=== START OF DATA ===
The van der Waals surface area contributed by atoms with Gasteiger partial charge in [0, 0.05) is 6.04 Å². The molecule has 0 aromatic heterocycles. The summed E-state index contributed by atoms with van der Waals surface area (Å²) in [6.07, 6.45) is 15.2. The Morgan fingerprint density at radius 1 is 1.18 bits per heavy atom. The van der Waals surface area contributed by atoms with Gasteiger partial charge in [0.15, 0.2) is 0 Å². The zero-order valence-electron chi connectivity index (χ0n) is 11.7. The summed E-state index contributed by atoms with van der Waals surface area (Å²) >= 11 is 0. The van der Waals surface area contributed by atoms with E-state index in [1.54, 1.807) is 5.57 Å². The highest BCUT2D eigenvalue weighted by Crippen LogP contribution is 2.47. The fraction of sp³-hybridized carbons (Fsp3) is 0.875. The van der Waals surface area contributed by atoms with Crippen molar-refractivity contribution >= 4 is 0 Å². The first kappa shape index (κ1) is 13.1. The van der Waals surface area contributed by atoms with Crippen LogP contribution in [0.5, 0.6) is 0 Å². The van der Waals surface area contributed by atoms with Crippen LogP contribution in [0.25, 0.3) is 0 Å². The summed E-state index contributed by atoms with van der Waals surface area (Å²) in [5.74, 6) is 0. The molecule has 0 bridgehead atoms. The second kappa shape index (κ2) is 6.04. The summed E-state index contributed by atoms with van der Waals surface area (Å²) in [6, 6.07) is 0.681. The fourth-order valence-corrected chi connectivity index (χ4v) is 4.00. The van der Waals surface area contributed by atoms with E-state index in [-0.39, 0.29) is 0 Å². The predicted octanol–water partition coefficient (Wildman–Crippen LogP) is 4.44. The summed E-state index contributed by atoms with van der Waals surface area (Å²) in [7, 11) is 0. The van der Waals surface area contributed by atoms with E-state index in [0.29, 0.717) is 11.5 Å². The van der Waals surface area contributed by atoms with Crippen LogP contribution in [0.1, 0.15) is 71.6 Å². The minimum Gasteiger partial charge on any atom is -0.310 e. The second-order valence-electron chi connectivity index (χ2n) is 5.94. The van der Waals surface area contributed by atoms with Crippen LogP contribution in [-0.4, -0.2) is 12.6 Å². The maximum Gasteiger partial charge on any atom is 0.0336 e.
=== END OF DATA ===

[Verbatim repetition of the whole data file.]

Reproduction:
The van der Waals surface area contributed by atoms with Gasteiger partial charge in [0, 0.05) is 6.04 Å². The molecule has 0 aromatic heterocycles. The summed E-state index contributed by atoms with van der Waals surface area (Å²) in [6.07, 6.45) is 15.2. The Morgan fingerprint density at radius 1 is 1.18 bits per heavy atom. The van der Waals surface area contributed by atoms with Gasteiger partial charge in [0.15, 0.2) is 0 Å². The zero-order valence-electron chi connectivity index (χ0n) is 11.7. The summed E-state index contributed by atoms with van der Waals surface area (Å²) >= 11 is 0. The van der Waals surface area contributed by atoms with E-state index in [1.54, 1.807) is 5.57 Å². The highest BCUT2D eigenvalue weighted by Crippen LogP contribution is 2.47. The fraction of sp³-hybridized carbons (Fsp3) is 0.875. The van der Waals surface area contributed by atoms with Crippen molar-refractivity contribution >= 4 is 0 Å². The first kappa shape index (κ1) is 13.1. The van der Waals surface area contributed by atoms with Crippen LogP contribution in [0.5, 0.6) is 0 Å². The van der Waals surface area contributed by atoms with Crippen LogP contribution in [0.25, 0.3) is 0 Å². The summed E-state index contributed by atoms with van der Waals surface area (Å²) in [5.74, 6) is 0. The molecule has 0 bridgehead atoms. The second kappa shape index (κ2) is 6.04. The summed E-state index contributed by atoms with van der Waals surface area (Å²) in [6, 6.07) is 0.681. The fourth-order valence-corrected chi connectivity index (χ4v) is 4.00. The van der Waals surface area contributed by atoms with E-state index in [-0.39, 0.29) is 0 Å². The predicted octanol–water partition coefficient (Wildman–Crippen LogP) is 4.44. The summed E-state index contributed by atoms with van der Waals surface area (Å²) in [7, 11) is 0. The van der Waals surface area contributed by atoms with E-state index in [0.29, 0.717) is 11.5 Å². The van der Waals surface area contributed by atoms with Crippen LogP contribution in [0.1, 0.15) is 71.6 Å². The minimum Gasteiger partial charge on any atom is -0.310 e. The second-order valence-electron chi connectivity index (χ2n) is 5.94. The van der Waals surface area contributed by atoms with Crippen LogP contribution in [-0.4, -0.2) is 12.6 Å². The maximum Gasteiger partial charge on any atom is 0.0336 e.